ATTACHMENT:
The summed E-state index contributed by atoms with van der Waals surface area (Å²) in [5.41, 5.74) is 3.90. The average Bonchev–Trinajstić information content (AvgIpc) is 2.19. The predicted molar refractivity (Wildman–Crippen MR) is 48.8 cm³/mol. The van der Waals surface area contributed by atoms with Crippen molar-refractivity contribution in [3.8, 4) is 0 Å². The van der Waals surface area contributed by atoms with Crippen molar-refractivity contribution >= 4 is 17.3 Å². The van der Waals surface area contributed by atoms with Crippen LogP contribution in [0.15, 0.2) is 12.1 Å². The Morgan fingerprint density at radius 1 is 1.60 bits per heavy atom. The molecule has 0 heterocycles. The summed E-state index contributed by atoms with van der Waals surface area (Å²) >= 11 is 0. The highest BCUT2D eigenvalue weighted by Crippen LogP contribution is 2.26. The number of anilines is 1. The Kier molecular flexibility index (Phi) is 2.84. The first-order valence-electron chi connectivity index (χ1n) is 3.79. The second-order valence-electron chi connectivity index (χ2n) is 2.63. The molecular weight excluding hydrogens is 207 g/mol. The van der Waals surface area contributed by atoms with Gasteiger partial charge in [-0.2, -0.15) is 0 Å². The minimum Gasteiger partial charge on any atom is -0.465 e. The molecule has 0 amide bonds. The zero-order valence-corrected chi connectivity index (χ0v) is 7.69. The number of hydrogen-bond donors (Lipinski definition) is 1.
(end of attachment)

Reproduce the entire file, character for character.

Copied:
The summed E-state index contributed by atoms with van der Waals surface area (Å²) in [5.41, 5.74) is 3.90. The average Bonchev–Trinajstić information content (AvgIpc) is 2.19. The predicted molar refractivity (Wildman–Crippen MR) is 48.8 cm³/mol. The van der Waals surface area contributed by atoms with Crippen molar-refractivity contribution in [3.8, 4) is 0 Å². The van der Waals surface area contributed by atoms with Crippen molar-refractivity contribution >= 4 is 17.3 Å². The van der Waals surface area contributed by atoms with Crippen LogP contribution in [0.15, 0.2) is 12.1 Å². The Morgan fingerprint density at radius 1 is 1.60 bits per heavy atom. The molecule has 0 heterocycles. The summed E-state index contributed by atoms with van der Waals surface area (Å²) >= 11 is 0. The highest BCUT2D eigenvalue weighted by Crippen LogP contribution is 2.26. The number of anilines is 1. The Kier molecular flexibility index (Phi) is 2.84. The first-order valence-electron chi connectivity index (χ1n) is 3.79. The second-order valence-electron chi connectivity index (χ2n) is 2.63. The molecular weight excluding hydrogens is 207 g/mol. The van der Waals surface area contributed by atoms with Gasteiger partial charge in [-0.2, -0.15) is 0 Å². The minimum Gasteiger partial charge on any atom is -0.465 e. The molecule has 0 amide bonds. The zero-order valence-corrected chi connectivity index (χ0v) is 7.69. The number of hydrogen-bond donors (Lipinski definition) is 1.